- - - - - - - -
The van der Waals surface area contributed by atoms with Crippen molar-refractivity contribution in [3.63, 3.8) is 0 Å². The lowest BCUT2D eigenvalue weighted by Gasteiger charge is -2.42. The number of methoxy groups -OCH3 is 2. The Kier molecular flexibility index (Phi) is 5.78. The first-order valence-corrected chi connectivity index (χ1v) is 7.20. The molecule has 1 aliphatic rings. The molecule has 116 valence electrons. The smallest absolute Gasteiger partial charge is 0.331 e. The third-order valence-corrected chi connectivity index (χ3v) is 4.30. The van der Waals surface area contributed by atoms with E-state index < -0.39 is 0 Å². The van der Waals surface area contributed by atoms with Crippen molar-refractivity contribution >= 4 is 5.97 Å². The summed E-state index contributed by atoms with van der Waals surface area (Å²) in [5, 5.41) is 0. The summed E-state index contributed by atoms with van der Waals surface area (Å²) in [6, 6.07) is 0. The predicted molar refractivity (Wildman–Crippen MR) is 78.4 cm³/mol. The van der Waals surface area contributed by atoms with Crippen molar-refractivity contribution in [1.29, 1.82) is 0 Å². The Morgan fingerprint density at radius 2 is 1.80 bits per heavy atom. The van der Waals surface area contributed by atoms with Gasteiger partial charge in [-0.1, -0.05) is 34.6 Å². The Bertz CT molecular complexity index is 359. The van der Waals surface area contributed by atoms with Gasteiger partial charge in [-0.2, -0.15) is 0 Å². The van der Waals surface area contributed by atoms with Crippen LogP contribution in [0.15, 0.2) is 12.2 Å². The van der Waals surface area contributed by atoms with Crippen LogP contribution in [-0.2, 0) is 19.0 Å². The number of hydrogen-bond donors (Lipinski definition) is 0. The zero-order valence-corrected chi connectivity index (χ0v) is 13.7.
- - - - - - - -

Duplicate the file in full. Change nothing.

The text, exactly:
The van der Waals surface area contributed by atoms with Crippen molar-refractivity contribution in [3.63, 3.8) is 0 Å². The lowest BCUT2D eigenvalue weighted by Gasteiger charge is -2.42. The number of methoxy groups -OCH3 is 2. The Kier molecular flexibility index (Phi) is 5.78. The first-order valence-corrected chi connectivity index (χ1v) is 7.20. The molecule has 1 aliphatic rings. The molecule has 116 valence electrons. The smallest absolute Gasteiger partial charge is 0.331 e. The third-order valence-corrected chi connectivity index (χ3v) is 4.30. The van der Waals surface area contributed by atoms with E-state index < -0.39 is 0 Å². The van der Waals surface area contributed by atoms with Crippen molar-refractivity contribution >= 4 is 5.97 Å². The summed E-state index contributed by atoms with van der Waals surface area (Å²) in [5, 5.41) is 0. The summed E-state index contributed by atoms with van der Waals surface area (Å²) in [6, 6.07) is 0. The predicted molar refractivity (Wildman–Crippen MR) is 78.4 cm³/mol. The van der Waals surface area contributed by atoms with Crippen molar-refractivity contribution in [1.29, 1.82) is 0 Å². The Morgan fingerprint density at radius 2 is 1.80 bits per heavy atom. The van der Waals surface area contributed by atoms with Gasteiger partial charge in [-0.1, -0.05) is 34.6 Å². The Bertz CT molecular complexity index is 359. The van der Waals surface area contributed by atoms with Gasteiger partial charge in [-0.2, -0.15) is 0 Å². The van der Waals surface area contributed by atoms with Crippen LogP contribution in [0.15, 0.2) is 12.2 Å². The van der Waals surface area contributed by atoms with Crippen LogP contribution in [-0.2, 0) is 19.0 Å². The number of hydrogen-bond donors (Lipinski definition) is 0. The zero-order valence-corrected chi connectivity index (χ0v) is 13.7.